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Lack of Roots Cause Raspberries to Helplessly Wither

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Washington State University plant pathologists have identified over thirty different root rot fungi that can infect raspberries in our coastal area. Plants infected with rot fungi not only have rotted roots, but also lack fibrous roots. After hot, dry periods older leaves may wither or become bronzed or scorched. Attached leaves droop. Fruit stems usually are shortened and berries, if formed, remain small and often wither before ripening. Once the root system begins deteriorating, new roots may arise from above decayed ones in summer.
Although this makes plants look as though they have recovered, the new roots are often weak and lack lateral development. The new roots in turn will become infected during the cold, wet weather this fall and winter so that the plant progressively declines and is unproductive. No Pacific Northwest raspberry varieties are very resistant to the problem; however, Chilliwack, Meeker, Sumner and Summit are moderately resistant. Young Meeker plants are very susceptible, while mature plants seem to have some tolerance.
Home gardeners can reduce root rot problems by using certified planting stock and setting plants in fertile, well-drained soil, which has a 3 to 4 foot deep water table in winter. Select a site, which has not grown raspberries or other bramble fruit for several years. Place plants in beds that are raised so that the top of the bed is at least 12 inches above the surrounding soil. Slope soil away from the center of the planning bed to the alleyway between rows.
The fungicides Aliette, Agri-Fos, Fosphite, Phostrol and Ridomil Gold SL are all registered for use to prevent raspberry root rot. Most require multiple applications and must be used well in advance of harvest.

What Causes my Raspberries to Crumble?

Anyone who’s ever grown raspberries knows that fruit with only a few druplets tends to crumble when it’s picked. This is the result of abnormal fruit development. Normal flowers on a raspberry plant have between 100 to 125 pistils. Each is able to produce a seed and a druplet. In normal berries, from 75 to 85 druplets usually develop. If appreciably fewer than 75 druplets develop, the berry does not hold together and crumbles as it’s pulled from the plant.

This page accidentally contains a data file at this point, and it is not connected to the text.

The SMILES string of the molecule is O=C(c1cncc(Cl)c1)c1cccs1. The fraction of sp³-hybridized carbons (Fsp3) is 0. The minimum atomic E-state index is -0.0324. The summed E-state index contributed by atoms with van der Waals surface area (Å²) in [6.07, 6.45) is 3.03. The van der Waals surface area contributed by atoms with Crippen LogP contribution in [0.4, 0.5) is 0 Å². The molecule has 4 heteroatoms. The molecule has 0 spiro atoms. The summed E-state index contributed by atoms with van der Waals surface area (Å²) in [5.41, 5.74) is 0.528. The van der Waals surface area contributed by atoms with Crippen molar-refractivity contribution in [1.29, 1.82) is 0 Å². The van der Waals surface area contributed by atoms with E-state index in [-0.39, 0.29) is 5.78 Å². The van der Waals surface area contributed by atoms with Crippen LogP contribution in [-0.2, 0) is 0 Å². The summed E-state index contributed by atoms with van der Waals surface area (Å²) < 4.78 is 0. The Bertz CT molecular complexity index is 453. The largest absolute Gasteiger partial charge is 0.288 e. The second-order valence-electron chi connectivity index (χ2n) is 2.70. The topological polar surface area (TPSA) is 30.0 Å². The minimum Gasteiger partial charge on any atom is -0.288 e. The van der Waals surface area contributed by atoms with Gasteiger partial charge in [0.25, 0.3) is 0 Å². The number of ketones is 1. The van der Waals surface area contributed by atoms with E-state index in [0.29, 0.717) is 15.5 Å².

Crumbly berries have a number of possible causes:

  • Lack of nutrients:  Anything that seriously interferes with plant nutrition –such as drought, extremely low fertility, or damage to roots or crowns from nematodes, symphylans, root rots, crown gall, crown borer, flooding in winter, or cultivating too deep may bring about crumble. If plants with crumbly berries also have cane buds that fail to grow or short, stiff laterals with odd-shaped leaves, boron may be lacking. Taking a soil test will validate if Boron is needed and how much is needed to correct the deficiency. Some varieties tend to crumble more than others. The Tahoma and Latham varieties often bear crumbly fruit. Some seedling and some clones of the Sumner variety produce crumbly fruit. Occasional plants of most varieties apparently mutate to a crumbly condition. 
  • Diseases: Viruses may cause failure of flowers to function or seeds to develop abnormally even though growth appears to be normal. The raspberry mosaic complex has been associated with crumble, but specific varieties associated with raspberry crumble have not been identified. In certain instances, bacterial and fungus diseases have been suspected of contributing to crumble. 
  • Other Causes:

o    Lack of bee activity and lack of pollination may result in crumbly berries.

o    Chemical damage to flowers from in-bloom applications of insecticides or fungicides could damage anthers, pistils, or pollen.

Our raspberries have finished producing fruit for the year.  When and how should we prune them back?

Caneberries, like raspberries, loganberries, blackberries, and blackcaps need care after they are harvested. Three things need to be done to keep your plants healthy and ready for next year’s crop.

The first thing to do is prune.  Remove all the canes, which bore fruit this season. This pruning exposes the new canes (those that will bear fruit next year) to the light and gives them a chance to develop.

Retain 10 to 12 of the healthiest canes for the next year’s crop. Remove the top half of the cane from fall-bearing cultivars after fruiting is over, or remove the entire cane at ground level. Leave the lower half of the cane for a summer crop the following June, or remove the cane entirely for only a fall crop each year. Because the fall crop on fall fruiting varieties is superior to the summer crop, WSU horticulturists advise cutting all canes to the ground in mid-October.

The last thing to do is very easy and also very important.  Stop watering the new canes! This will allow growth to slow and the canes to harden up before the first frost. Do not fertilize canes at this time of the year. That will stimulate unwanted growth.

Editor’s Note: This article first appeared on 7/18/12. If you would like to respond to this story, go to
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